France 1, NZ 0
According to a World Bank-sponsored survey
of business regulation, New Zealand has among the least restrictive labour laws in the world (despite what employers say). France, by contrast, has relatively rigid labour-market regulations. You may recall recent protests there when the French Government tried to introduce a law that would permit young employees, in the first 2 years into a job, to be dismissed without cause or explanation. This kind of relaxation of regulations is thought to help reduce unemployment (specifically for youth, in this case) by making employment more flexible and cost-effective. The downside is that employment security is reduced.
Current policy dogma is that labour-market deregulation is a good thing. However, it is worth looking at some of the effects of deregulation in the context of international trade. The following example is from a recent article by Alain Supiot. (If you want, you can go to the complete article in NLR 39. Or I can email you the full text in pdf.)
“Contrary to the dogma of the labour-market deregulators, unemployment levels in any given country depend far more on the organization of international trade and on company law than on local labour legislation. The notion that a reform of the labour law will create jobs is an illusion: the complete abrogation of all regulatory norms applicable to wage labour would have scant impact on unemployment. Witness the situation of the self-employed, excluded from wage-labour regulations, but subject to those of international trade. A typical instance of self-employment is the food and agriculture sector, which switched almost overnight from the ‘archaic’ pattern of peasant smallholdings to an ultramodern model, integrated within international production and distribution networks. A part of this sector lives off the Common Agricultural Policy (another neglected aspect of employment law), but other farm businesses receive no subsidy at all. This is the case, for example, with the battery-farming of poultry, which has been intensively developed since the early 1980s. The method is industrial (25 birds per square metre, massive reliance on antibiotics, etc), the product is tasteless, and the pollution is huge (ground-water poisoned by nitrates), but the—apparent—costs are low. The system is organized into networks on the basis of bilateral contracts signed between the food giants that dominate the world market and the breeders whom they control, from one end of the production chain to the other. This is the sort of ‘social paradise’ of which the advocates of labour deregulation dream: no minimum wage, no limit to the working day, no right to strike, no collective agreements.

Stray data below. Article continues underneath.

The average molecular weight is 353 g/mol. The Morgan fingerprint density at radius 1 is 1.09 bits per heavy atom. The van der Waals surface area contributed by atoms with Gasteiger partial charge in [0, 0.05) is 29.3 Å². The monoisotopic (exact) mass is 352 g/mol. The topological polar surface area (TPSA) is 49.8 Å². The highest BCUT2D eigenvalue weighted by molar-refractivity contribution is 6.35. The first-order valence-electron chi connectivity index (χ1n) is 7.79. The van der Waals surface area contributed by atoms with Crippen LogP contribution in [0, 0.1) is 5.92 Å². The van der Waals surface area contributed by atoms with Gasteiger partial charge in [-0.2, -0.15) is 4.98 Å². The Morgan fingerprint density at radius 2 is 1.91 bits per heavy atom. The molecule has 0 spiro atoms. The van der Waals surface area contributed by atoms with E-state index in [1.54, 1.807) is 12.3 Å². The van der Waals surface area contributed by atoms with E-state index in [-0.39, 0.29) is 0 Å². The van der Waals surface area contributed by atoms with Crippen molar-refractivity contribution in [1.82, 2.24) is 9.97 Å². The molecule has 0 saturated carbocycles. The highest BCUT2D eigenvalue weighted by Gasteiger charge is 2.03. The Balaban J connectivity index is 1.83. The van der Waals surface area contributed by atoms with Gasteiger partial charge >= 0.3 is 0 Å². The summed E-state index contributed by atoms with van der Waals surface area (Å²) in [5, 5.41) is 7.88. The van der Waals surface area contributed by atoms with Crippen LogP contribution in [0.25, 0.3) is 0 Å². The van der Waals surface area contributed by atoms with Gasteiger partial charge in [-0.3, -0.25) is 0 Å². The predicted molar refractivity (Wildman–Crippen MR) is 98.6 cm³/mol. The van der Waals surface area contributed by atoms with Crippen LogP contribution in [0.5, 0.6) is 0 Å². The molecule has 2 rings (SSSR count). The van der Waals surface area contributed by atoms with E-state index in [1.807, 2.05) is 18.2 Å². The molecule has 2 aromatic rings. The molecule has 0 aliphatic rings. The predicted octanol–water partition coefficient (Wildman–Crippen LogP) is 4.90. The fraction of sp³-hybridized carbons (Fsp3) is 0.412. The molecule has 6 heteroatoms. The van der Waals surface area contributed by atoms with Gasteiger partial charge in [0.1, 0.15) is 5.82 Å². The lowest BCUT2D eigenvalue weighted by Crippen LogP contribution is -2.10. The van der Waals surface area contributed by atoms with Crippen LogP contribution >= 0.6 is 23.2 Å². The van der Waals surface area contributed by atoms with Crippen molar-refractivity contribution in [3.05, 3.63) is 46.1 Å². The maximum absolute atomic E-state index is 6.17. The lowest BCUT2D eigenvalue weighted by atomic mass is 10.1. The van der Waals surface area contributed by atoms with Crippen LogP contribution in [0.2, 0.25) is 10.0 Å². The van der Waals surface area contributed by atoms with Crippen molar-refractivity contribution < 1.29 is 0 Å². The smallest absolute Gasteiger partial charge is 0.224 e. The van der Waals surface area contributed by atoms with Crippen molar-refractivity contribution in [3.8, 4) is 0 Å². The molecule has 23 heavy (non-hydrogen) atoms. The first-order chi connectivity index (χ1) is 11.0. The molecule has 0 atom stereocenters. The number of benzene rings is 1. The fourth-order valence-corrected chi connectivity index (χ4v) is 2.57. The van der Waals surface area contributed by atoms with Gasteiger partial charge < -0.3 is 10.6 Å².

“The evolution of such a sector offers a concrete example of the impact on employment were labour regulations to be completely abolished. The battery-chicken industry initially underwent a period of vertiginous growth, exporting within Europe and beyond; the number of poultry farmers rose accordingly. Before long, the food corporations moved into developing countries where costs were lower (Brazil, Thailand, China) and began to re-import products from there into Europe, thus exerting pressures for increased productivity and lower margins on the European breeders. In terms of jobs, however, the most destructive effects of the free circulation of frozen chickens were felt in Africa. Here, poultry markets had been shielded from excessive competition by the 1975 Lomé Accords, signed between the eu and the acp countries (Africa, the Caribbean and the Pacific). Thus protected, a small cottage industry of quality poultry, sold live, had begun to flourish.
“These protections were removed in 2000 under the Cotonou Accords, in compliance with WTO rules, opening the floodgates to the mass importation of frozen chicken pieces of the kind scorned by northern consumers (necks, wings, parson’s nose). Sold for next to nothing and in poor sanitary conditions thanks to the rupturing of the ‘cold chain’, these imports were mere surplus profit for the multinationals, whose trade in ‘choice cuts’ for the north yielded huge returns; but their effect was to wipe out the local industry. Ruined poultry farmers swelled the stream of African workers compelled to emigrate by the breakdown of local economies. In Europe, the avalanche of ‘choice cuts’ of frozen chicken from Thailand or Brazil threw Breton poultry farming into crisis, as profit margins shrank and more jobs were lost. Predicated on the excessively low cost of transport—itself a function of the deregulation of maritime labour—the globalization of the poultry circuit also increased the chance of a major health disaster, by ‘globalizing’ the risk of avian flu.”